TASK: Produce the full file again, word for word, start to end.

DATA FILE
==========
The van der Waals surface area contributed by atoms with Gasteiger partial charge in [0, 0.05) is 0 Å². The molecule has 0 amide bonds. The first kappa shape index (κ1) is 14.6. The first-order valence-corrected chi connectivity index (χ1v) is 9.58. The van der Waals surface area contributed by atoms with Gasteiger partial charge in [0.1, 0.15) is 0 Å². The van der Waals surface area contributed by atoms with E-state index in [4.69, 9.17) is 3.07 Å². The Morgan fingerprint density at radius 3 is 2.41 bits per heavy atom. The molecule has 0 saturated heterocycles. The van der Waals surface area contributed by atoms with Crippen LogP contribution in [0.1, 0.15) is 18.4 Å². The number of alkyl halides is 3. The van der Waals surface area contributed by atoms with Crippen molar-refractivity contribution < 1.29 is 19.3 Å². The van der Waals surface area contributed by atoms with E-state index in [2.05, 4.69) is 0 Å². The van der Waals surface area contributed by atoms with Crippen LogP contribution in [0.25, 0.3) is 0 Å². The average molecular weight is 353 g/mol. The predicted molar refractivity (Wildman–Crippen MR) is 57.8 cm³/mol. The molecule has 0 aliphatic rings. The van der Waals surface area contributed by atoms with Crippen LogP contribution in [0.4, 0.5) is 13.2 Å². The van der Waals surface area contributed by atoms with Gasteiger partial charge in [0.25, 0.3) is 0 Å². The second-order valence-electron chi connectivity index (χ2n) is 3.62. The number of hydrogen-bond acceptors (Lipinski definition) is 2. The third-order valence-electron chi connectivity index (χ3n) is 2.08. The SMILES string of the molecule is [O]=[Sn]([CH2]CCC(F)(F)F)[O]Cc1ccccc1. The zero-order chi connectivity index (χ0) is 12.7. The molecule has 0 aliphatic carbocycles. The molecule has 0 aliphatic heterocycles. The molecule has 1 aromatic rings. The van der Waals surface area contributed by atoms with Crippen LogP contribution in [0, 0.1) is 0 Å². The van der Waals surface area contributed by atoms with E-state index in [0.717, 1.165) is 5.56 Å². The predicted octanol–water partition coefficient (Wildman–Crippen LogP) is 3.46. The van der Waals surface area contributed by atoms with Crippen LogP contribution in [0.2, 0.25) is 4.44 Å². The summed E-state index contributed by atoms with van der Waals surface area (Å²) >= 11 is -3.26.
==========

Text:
The van der Waals surface area contributed by atoms with Gasteiger partial charge in [0, 0.05) is 0 Å². The molecule has 0 amide bonds. The first kappa shape index (κ1) is 14.6. The first-order valence-corrected chi connectivity index (χ1v) is 9.58. The van der Waals surface area contributed by atoms with Gasteiger partial charge in [0.1, 0.15) is 0 Å². The van der Waals surface area contributed by atoms with E-state index in [4.69, 9.17) is 3.07 Å². The Morgan fingerprint density at radius 3 is 2.41 bits per heavy atom. The molecule has 0 saturated heterocycles. The van der Waals surface area contributed by atoms with Crippen LogP contribution in [0.1, 0.15) is 18.4 Å². The number of alkyl halides is 3. The van der Waals surface area contributed by atoms with Crippen molar-refractivity contribution < 1.29 is 19.3 Å². The van der Waals surface area contributed by atoms with E-state index in [2.05, 4.69) is 0 Å². The van der Waals surface area contributed by atoms with Crippen LogP contribution in [0.25, 0.3) is 0 Å². The average molecular weight is 353 g/mol. The predicted molar refractivity (Wildman–Crippen MR) is 57.8 cm³/mol. The molecule has 0 aliphatic rings. The van der Waals surface area contributed by atoms with Crippen LogP contribution in [0.4, 0.5) is 13.2 Å². The van der Waals surface area contributed by atoms with Gasteiger partial charge in [0.25, 0.3) is 0 Å². The second-order valence-electron chi connectivity index (χ2n) is 3.62. The number of hydrogen-bond acceptors (Lipinski definition) is 2. The third-order valence-electron chi connectivity index (χ3n) is 2.08. The SMILES string of the molecule is [O]=[Sn]([CH2]CCC(F)(F)F)[O]Cc1ccccc1. The zero-order chi connectivity index (χ0) is 12.7. The molecule has 0 aliphatic carbocycles. The molecule has 0 aliphatic heterocycles. The molecule has 1 aromatic rings. The van der Waals surface area contributed by atoms with Crippen LogP contribution in [0, 0.1) is 0 Å². The van der Waals surface area contributed by atoms with E-state index in [0.717, 1.165) is 5.56 Å². The predicted octanol–water partition coefficient (Wildman–Crippen LogP) is 3.46. The van der Waals surface area contributed by atoms with Crippen LogP contribution in [0.2, 0.25) is 4.44 Å². The summed E-state index contributed by atoms with van der Waals surface area (Å²) >= 11 is -3.26.